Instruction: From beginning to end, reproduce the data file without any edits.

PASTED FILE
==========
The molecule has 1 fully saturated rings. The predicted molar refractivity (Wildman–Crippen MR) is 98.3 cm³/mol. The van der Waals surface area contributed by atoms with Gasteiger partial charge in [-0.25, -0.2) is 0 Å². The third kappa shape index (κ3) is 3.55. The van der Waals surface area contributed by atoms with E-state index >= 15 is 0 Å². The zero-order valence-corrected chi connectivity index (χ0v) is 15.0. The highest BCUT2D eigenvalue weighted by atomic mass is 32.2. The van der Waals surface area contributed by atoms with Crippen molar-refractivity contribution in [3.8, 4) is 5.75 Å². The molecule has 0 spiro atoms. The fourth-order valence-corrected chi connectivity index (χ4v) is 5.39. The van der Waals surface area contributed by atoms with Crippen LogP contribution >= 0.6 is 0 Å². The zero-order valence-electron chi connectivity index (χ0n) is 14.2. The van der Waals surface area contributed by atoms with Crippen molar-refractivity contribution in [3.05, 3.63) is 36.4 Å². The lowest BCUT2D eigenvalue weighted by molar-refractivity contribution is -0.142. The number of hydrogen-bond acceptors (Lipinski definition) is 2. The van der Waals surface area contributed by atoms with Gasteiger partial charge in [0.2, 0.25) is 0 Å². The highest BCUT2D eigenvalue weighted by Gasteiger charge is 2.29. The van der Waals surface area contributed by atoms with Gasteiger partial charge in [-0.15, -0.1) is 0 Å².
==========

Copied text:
The molecule has 1 fully saturated rings. The predicted molar refractivity (Wildman–Crippen MR) is 98.3 cm³/mol. The van der Waals surface area contributed by atoms with Gasteiger partial charge in [-0.25, -0.2) is 0 Å². The third kappa shape index (κ3) is 3.55. The van der Waals surface area contributed by atoms with E-state index >= 15 is 0 Å². The zero-order valence-corrected chi connectivity index (χ0v) is 15.0. The highest BCUT2D eigenvalue weighted by atomic mass is 32.2. The van der Waals surface area contributed by atoms with Crippen molar-refractivity contribution in [3.8, 4) is 5.75 Å². The molecule has 0 spiro atoms. The fourth-order valence-corrected chi connectivity index (χ4v) is 5.39. The van der Waals surface area contributed by atoms with Crippen LogP contribution >= 0.6 is 0 Å². The zero-order valence-electron chi connectivity index (χ0n) is 14.2. The van der Waals surface area contributed by atoms with Crippen molar-refractivity contribution in [3.05, 3.63) is 36.4 Å². The lowest BCUT2D eigenvalue weighted by molar-refractivity contribution is -0.142. The number of hydrogen-bond acceptors (Lipinski definition) is 2. The van der Waals surface area contributed by atoms with Gasteiger partial charge in [0.2, 0.25) is 0 Å². The highest BCUT2D eigenvalue weighted by Gasteiger charge is 2.29. The van der Waals surface area contributed by atoms with Gasteiger partial charge in [-0.15, -0.1) is 0 Å².